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I see that my mongodb server is creating files like this:

my_db.ns
my_db.1
my_db.2
my_db.3
my_db....
my_db.15

for some of my mongod processes stop to 9, but sometime goes up to 13,14,15. and then I have some space problem on my small AWS instance. I don't want to increase size.

I would like to tell mongo(v2.6) to not go over 10 files, but without blocking the mongo while adding new entries. I want oldest data to be removed or space to be removed.

I used this in order to ask mongo to not create more than 10 files.

quota=true
quotaFiles=8

but then after a while of execution, while inserting I get this error: MongoError: quota exceeded

is there a way to force mongo to reuse the same files or not creating new ones but without generating errors ?

Thanks

  • If you're using the legacy storage engine, you should be able to limit the number of files - see my answer here on StackOverflow that shows how, using --quotaFiles. (not sure if it applies to WiredTiger storage - I haven't tried). – David Makogon Sep 22 '16 at 18:11
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MongoDB will add new files once the old ones fill up. If you set a quota as you mention, then once you are out of space rather than allocating a new file you will get an error. Those are basically your two choices.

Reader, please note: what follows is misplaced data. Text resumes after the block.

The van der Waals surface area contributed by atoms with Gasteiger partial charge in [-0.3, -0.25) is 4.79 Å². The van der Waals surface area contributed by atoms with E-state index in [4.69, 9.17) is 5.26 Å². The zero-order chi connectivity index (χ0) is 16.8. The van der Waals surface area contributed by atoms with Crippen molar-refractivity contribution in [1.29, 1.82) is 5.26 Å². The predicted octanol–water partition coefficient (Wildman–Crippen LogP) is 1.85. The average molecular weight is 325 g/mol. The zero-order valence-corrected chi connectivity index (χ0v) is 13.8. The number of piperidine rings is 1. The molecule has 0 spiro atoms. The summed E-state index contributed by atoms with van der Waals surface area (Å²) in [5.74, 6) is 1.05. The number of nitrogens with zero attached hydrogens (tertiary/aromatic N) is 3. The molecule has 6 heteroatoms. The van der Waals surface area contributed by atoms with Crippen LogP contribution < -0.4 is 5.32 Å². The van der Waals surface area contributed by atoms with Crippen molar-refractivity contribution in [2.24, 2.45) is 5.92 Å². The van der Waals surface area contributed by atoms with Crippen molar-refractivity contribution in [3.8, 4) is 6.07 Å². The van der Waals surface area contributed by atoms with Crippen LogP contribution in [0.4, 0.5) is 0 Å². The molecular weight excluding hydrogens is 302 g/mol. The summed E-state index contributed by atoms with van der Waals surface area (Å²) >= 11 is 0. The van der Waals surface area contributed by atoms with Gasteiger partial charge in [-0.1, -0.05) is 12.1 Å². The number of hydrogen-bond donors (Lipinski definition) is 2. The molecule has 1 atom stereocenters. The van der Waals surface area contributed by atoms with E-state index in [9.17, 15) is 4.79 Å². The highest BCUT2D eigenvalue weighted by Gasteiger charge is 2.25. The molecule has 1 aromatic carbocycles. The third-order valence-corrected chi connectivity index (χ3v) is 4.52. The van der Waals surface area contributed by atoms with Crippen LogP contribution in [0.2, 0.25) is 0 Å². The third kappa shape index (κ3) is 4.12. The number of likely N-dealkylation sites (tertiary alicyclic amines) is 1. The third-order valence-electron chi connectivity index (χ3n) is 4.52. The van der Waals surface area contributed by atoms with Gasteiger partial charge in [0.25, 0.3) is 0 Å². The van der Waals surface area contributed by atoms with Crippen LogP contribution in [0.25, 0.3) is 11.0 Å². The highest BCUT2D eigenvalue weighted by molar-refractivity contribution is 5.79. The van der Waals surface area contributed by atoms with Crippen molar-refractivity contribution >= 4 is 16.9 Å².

You can use smaller increments of space (but a lot more files) by configuring smallFiles, in which case each additional file at max will be 512MB but you will need to allow ~4x more files in your quota. At some point if you keep adding data with a hard limit (unless you know for a fact that you will not exceed the limit) you will hit the same error though.

Reading between the lines what you want to have is better space reuse by the storage engine, which is a topic that has been discussed many times (see my answer on the topic here). You may find better usage with the WiredTiger storage engine, along with the use of compression (see my testing on that here) but disk space usage will fluctuate depending on your usage patterns, and you will want to have some overhead in terms of space even then.

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